Information and research

Information about fallen liberators

Adopters might want to find out more about the liberator whose grave they have adopted. What sort of work did he do, where did he live, how did he die? Adopters looking for answers have often turned to the Foundation. Therefore we feel this deserves some attention.

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Firstly you should be aware that:

1. neither the Foundation nor the American Cemetery possess the addresses of the descendants of fallen liberators. So contacting either of these parties on such a matter is of no use.

2. the primary objective of adoption is to visit the grave(s) and pay attention/homage to its fallen liberator(s)

3. personal data – including data about next of kin or other relatives of the fallen liberator – are protected by the Act of Privacy in the USA.

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Contact authorities

In spite of this protection of personal data it is often possible to get in touch with next of kin with the help of the authorities. You have to write to them personally and it might take a while before you get an answer. But it will be tremendously rewarding if the information you receive is useful.

Be aware that is important to correctly record the data on which your request is based, so the correct name of the fallen liberator, the military unit he served for, the date he was killed etcetera. This information can be found on the marble cross that serves as headstone. Moreover there’s an official website (in English) of the American Battle Monuments Commission (ABMC) where you can find the data of all liberators killed in action. The ABMC is the umbrella over all American Cemeteries worldwide.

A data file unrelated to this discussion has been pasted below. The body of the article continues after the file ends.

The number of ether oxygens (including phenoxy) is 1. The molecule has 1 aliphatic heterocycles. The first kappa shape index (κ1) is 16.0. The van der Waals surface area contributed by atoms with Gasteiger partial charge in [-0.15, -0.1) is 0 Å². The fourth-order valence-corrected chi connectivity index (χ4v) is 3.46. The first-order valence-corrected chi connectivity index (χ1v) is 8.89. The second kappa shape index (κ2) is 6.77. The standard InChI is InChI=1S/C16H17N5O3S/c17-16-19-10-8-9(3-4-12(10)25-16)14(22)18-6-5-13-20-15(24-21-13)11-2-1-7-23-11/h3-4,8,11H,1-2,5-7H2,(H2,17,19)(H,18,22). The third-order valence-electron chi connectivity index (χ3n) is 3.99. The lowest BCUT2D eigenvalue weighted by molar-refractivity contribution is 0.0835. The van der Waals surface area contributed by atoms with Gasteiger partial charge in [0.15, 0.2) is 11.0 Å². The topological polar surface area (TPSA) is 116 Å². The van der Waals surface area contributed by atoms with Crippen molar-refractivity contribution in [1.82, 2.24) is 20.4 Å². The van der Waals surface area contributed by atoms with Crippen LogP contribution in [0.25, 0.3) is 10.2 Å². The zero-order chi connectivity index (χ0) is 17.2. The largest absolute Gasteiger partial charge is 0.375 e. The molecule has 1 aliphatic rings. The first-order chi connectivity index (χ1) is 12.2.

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Authorities involved in the US

As a first step we would advise you to turn to:

National Archives – St. Louis
1 Archives Drive
St. Louis, MO 63138
United States

Using the standard letter you can request information using the Individual Deceased Personnel File. Your request will normally be replied with a standard letter that also serves as a confirmation of receipt. The authorities will verify if the desired file is subject to the Freedom of Information Act. In that case your patience can be rewarded with an elaborate information package. But if the file is subject to the Act of Privacy then unfortunately you will not receive anything.

For more detailed information please use the following link:

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Organizations of veterans in the US

Almost every American military unit has its own organization of veterans. The postal addresses of these organizations can be found at the following website:

In general these organizations have their own website with lots of information. The notice board of such a site can be used to place a request for information. When there is no notice board you can usually contact the secretary of such an organization. You might also want to post a message in one of their periodical publications or bring up the subject at one of the veterans meetings or reunions.

For an extensive list of all useful sources of information we kindly refer to:

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  • “To think that 70 years later, there are Dutch people who carry on this tradition is just so inspiring. And, for their care of our lost family members and loved ones, we are sincerely grateful.”

  • “Let’s remember our heroes.”

  • “Americans gave their lives to defeat the Nazis. The Dutch have never forgotten.”

    Front page Washington Post | 25 May 2015